The trade-off between security and opulence doesn’t appear too clear cut to me.  Protected industries tend to become listless, stagnant, and non-dynamic.  Protected from the forces of competition, they can become complacent.  As AEI economist Mark Perry likes to say: competition breeds competence.  These protected industries may become so undynamic, so technologically backward or stagnant, that in the event of a national emergency, they are unable to handle the military needs.

Furthermore, protected industries (especially if they are subsequently subsidized) may discourage development of newer technologies that may be better suited for national defense.  Let’s say, for example, that the steel industry is vital for national defense.  Since steel is protected from competition, it can make it a more attractive investment for people given its security.  This would divert resources away from other developments that could rival the industry, say some sort of lighter metal or steel substitute.

If an industry is protected from competition and it becomes listless and non-dynamic, not only is it coming at a sacrifice for national wealth but may also be a hindrance to national defense as well if it cannot adapt to changing war needs.  This becomes deadly true if a climate of rent-seeking rather than innovation takes hold in the national economy.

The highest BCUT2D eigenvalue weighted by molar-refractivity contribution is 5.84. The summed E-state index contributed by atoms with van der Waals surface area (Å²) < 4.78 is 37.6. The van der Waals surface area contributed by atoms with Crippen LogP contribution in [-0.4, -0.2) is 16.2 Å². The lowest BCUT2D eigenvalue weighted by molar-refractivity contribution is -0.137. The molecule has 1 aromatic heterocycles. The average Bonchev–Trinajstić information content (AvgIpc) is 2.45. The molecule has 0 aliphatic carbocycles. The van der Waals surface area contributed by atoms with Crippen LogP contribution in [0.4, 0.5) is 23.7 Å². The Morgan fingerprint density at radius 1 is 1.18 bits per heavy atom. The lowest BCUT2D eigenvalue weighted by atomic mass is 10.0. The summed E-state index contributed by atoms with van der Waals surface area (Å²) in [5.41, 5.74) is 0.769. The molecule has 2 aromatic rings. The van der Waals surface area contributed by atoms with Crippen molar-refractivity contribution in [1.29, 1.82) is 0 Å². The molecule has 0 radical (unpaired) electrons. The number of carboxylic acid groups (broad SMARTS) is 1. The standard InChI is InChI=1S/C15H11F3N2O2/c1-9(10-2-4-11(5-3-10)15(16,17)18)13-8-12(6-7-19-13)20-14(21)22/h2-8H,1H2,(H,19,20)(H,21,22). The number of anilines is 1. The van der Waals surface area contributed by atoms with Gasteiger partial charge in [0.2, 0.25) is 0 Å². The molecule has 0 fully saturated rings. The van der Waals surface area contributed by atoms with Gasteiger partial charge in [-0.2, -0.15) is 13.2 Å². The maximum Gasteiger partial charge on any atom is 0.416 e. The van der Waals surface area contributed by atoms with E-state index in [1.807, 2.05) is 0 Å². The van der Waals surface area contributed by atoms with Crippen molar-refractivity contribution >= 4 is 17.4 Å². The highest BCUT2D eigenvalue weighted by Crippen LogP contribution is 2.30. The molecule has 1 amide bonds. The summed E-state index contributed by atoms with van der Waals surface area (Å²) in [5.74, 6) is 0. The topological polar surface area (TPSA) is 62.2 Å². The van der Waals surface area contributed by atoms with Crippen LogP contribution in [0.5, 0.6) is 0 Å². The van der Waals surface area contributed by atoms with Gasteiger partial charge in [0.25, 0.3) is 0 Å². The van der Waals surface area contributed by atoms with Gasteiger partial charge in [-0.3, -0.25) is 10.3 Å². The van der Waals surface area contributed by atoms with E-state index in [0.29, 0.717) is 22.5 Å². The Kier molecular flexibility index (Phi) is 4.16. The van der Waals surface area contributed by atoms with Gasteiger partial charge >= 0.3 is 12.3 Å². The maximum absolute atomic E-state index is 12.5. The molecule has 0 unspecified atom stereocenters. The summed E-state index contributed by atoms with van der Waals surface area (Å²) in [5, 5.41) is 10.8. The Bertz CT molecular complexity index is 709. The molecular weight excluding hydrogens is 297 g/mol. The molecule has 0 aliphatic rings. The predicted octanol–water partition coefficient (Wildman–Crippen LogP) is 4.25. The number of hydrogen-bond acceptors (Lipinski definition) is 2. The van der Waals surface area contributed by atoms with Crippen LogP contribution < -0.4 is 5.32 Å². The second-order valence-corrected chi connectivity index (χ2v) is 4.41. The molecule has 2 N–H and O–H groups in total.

In short, while theoretically, tariffs could be helpful for national defense, they could very well end up being detrimental.

Thinking about Collective Nouns

This semester at GMU, I am teaching two sections of international trade (Econ 385: International Economic Policy and Econ 390: International Economics).  In both classes, I began with a lecture (reiterated in subsequent lectures) that the focus of analysis is the individual: the government does nothing.  The decision-makers in government do something.  Ford Motor Company does nothing.  The CEO (or COO, or purchasing manager, etc) do something.

As such, these collective nouns (the government, the firm, the society, etc) can be useful shorthand so long as it is understood that the individual remains the focus of analysis.  But they can also be highly misleading.  In international trade, for example, nations do not trade.  It doesn’t make sense to talk about China trading with the US or the US specializes in X and Croatia specializes in Y (even as a shorthand).  Bobby in Boston buys a toothbrush from Li in Lanzhou.  End of story.  These transactions may be aggregated upward based on all the transactions that occur within some political boundary, but ultimately it is still individuals who trade.